Presentation on theme: "Humane Edutainment in Theory & Practice May 23, 2012 by Bob Lucius."— Presentation transcript:
Humane Edutainment in Theory & Practice May 23, 2012 by Bob Lucius
What is “Humane Education”? The Power of Reflection Transformative Learning Framework The “Humane Edutainment” Model The Three Pillars of the Humane Edutainment Community of Inquiry Self-Efficacy & Self-Regulation Forum Theatre Humane Edutainment in Practice The Service Learning Component Assessment Challenges: Does HE really work?
Defining “Humane Education”? To create awareness WRT animal, environmental and social justice issues. To develop specific concrete (hard) skills…e.g., how to be more “green” or how to properly care for a animal companion. To develop specific abstract skills (soft) …e.g., critical thinking, divergent problem solving, perspective-taking, conflict resolution, etc. To foster positive attitudinal changes WRT animal, environmental and social justice issues. To foster sustainable behavioral changes WRT animal, environmental and social justice issues.
The Courage to Reflect “It is necessary from time to-time to have the courage to sort through one’s own beliefs, to set aside the questionable ones until by introspection and education you eventually discover those that remain unassailable. And then from that vantage point, to begin again to re- asses those contingent beliefs you have set aside in the light of new wisdom. You are able then to see with new eyes.” “In order to improve the mind, we ought less to learn than to contemplate.” - Discours de la méthode pour bien conduire sa raison, et chercher la vérité dans les sciences (“Discourse on the Method of Rightly Conducting One's Reason and of Seeking Truth in the Sciences”), published 1637. René Descartes (1596-1650)
The Road to Lai Châu 9:30 AM, June 27, 2006 http://animalbeat.org/manonamission.html
Disorienting Dilemma I eat other animals I do not eat dogs or cats Confusion Tension Distress Shame Dogs and Cats are no different than other kinds of animals Pigs, Cows & Chickens are no different than Dogs and Cats Dogs and Cats are different than other kinds of animals Dogs & Cats are OK to eat Go Vegetarian Rationalize Status Quo
Transformative Learning “Throughout their lifetime, people make meaning out of their experiences. They build a way of seeing the world, a way of interpreting what happens to them, and accompanying values, beliefs, and assumptions that determine their behavior. Much of this framework is uncritically absorbed from family, community, and culture. People do not stop to question everything that happens to them or everything they see and hear – they generally believe their friends, accept media interpretations of events, and follow the principles that have guided them so far. People have a set of expectations about the world that are based on formative childhood experiences, and those expectations continue to act as a filter for understanding life…When something unexpected happens, when a person encounters something that does not fit in with his or her expectations of how things should be, based on past experience, the choices are to reject the unexpected or to question the expectation. When people critically examine their habitual expectations, revise them, and act on the revised point of view, transformative learning occurs.” -(Patricia Cranton, Understanding and Promoting Transformative Learning, p. 19)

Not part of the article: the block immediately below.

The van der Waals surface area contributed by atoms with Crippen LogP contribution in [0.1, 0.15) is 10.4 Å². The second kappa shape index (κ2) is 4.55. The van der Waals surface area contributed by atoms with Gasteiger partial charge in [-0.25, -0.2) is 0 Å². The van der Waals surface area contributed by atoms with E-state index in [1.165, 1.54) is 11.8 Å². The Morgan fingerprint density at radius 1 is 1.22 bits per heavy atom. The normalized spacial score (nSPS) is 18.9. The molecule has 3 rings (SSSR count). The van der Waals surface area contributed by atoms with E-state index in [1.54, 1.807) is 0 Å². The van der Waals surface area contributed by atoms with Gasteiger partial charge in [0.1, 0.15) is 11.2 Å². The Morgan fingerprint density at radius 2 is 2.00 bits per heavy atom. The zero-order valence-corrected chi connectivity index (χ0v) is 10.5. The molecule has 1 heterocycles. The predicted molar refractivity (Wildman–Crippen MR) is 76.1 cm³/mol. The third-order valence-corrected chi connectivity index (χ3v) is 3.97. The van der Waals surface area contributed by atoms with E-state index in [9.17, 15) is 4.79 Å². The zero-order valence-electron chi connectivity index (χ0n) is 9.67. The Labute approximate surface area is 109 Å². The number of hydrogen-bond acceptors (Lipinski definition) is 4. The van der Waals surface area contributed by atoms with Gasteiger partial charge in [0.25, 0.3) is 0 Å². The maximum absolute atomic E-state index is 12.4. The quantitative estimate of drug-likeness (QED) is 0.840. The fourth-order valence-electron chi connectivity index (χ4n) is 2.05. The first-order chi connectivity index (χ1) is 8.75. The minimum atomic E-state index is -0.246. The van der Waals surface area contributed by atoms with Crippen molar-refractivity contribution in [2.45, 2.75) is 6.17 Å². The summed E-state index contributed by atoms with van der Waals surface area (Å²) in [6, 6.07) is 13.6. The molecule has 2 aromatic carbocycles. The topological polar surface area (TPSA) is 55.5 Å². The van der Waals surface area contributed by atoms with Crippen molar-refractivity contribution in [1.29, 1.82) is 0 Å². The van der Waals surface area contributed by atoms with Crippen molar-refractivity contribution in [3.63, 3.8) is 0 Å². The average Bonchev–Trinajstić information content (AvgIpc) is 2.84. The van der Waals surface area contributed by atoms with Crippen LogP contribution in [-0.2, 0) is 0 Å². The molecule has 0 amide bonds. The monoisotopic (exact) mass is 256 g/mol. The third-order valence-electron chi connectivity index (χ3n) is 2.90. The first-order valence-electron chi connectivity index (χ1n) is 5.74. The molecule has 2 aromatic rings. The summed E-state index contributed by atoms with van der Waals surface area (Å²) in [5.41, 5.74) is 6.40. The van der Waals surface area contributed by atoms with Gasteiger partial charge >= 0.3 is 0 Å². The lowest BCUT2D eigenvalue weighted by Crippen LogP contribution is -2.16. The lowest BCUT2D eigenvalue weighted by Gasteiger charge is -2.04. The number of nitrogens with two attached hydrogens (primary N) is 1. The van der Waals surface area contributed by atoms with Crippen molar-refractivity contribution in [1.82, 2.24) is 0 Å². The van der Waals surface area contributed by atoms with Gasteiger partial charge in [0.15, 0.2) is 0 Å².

Transformative Learning A Disorienting Dilemma Self- examination Critical assessment of assumptions Recognition of shared discontent Exploration of options Planning a course of action Acquiring new knowledge and skills Trying of new roles Building competence and self-confidence Reintegration Jack Meizrow “Tell me, and I will forget. Show me, and I may remember. Involve me, and I will understand.”